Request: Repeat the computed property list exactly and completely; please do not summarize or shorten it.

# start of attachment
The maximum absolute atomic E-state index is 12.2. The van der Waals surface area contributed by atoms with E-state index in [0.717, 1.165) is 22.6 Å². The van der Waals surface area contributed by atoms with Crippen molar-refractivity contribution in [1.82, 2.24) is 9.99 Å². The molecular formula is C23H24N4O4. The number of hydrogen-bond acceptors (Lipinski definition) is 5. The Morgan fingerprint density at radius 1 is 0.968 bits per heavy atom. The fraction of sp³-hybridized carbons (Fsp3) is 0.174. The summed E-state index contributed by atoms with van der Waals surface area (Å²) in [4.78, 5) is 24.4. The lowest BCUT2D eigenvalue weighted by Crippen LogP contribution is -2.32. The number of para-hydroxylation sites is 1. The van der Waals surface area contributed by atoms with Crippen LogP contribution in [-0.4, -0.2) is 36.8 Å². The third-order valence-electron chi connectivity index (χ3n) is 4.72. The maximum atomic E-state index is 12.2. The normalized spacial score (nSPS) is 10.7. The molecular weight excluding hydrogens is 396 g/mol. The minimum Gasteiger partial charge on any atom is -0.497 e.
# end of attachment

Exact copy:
The maximum absolute atomic E-state index is 12.2. The van der Waals surface area contributed by atoms with E-state index in [0.717, 1.165) is 22.6 Å². The van der Waals surface area contributed by atoms with Crippen molar-refractivity contribution in [1.82, 2.24) is 9.99 Å². The molecular formula is C23H24N4O4. The number of hydrogen-bond acceptors (Lipinski definition) is 5. The Morgan fingerprint density at radius 1 is 0.968 bits per heavy atom. The fraction of sp³-hybridized carbons (Fsp3) is 0.174. The summed E-state index contributed by atoms with van der Waals surface area (Å²) in [4.78, 5) is 24.4. The lowest BCUT2D eigenvalue weighted by Crippen LogP contribution is -2.32. The number of para-hydroxylation sites is 1. The van der Waals surface area contributed by atoms with Crippen LogP contribution in [-0.4, -0.2) is 36.8 Å². The third-order valence-electron chi connectivity index (χ3n) is 4.72. The maximum atomic E-state index is 12.2. The normalized spacial score (nSPS) is 10.7. The molecular weight excluding hydrogens is 396 g/mol. The minimum Gasteiger partial charge on any atom is -0.497 e.